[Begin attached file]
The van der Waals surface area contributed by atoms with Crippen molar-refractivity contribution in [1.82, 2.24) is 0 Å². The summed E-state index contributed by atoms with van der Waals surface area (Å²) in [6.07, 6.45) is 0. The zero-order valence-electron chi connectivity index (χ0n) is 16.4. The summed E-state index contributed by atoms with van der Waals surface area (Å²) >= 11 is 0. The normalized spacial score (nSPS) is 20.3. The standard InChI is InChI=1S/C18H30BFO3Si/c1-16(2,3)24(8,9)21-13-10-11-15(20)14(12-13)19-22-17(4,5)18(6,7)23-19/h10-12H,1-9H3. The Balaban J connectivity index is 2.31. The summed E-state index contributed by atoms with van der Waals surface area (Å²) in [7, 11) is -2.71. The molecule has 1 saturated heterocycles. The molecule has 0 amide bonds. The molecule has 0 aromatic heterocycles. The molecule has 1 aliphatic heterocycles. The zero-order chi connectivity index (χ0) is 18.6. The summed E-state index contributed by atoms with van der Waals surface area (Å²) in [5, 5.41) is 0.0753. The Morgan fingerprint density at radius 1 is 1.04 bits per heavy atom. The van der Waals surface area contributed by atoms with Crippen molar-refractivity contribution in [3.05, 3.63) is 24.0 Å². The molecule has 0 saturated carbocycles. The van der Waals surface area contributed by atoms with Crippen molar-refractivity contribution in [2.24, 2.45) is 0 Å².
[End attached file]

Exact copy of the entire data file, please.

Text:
The van der Waals surface area contributed by atoms with Crippen molar-refractivity contribution in [1.82, 2.24) is 0 Å². The summed E-state index contributed by atoms with van der Waals surface area (Å²) in [6.07, 6.45) is 0. The zero-order valence-electron chi connectivity index (χ0n) is 16.4. The summed E-state index contributed by atoms with van der Waals surface area (Å²) >= 11 is 0. The normalized spacial score (nSPS) is 20.3. The standard InChI is InChI=1S/C18H30BFO3Si/c1-16(2,3)24(8,9)21-13-10-11-15(20)14(12-13)19-22-17(4,5)18(6,7)23-19/h10-12H,1-9H3. The Balaban J connectivity index is 2.31. The summed E-state index contributed by atoms with van der Waals surface area (Å²) in [7, 11) is -2.71. The molecule has 1 saturated heterocycles. The molecule has 0 amide bonds. The molecule has 0 aromatic heterocycles. The molecule has 1 aliphatic heterocycles. The zero-order chi connectivity index (χ0) is 18.6. The summed E-state index contributed by atoms with van der Waals surface area (Å²) in [5, 5.41) is 0.0753. The Morgan fingerprint density at radius 1 is 1.04 bits per heavy atom. The van der Waals surface area contributed by atoms with Crippen molar-refractivity contribution in [3.05, 3.63) is 24.0 Å². The molecule has 0 saturated carbocycles. The van der Waals surface area contributed by atoms with Crippen molar-refractivity contribution in [2.24, 2.45) is 0 Å².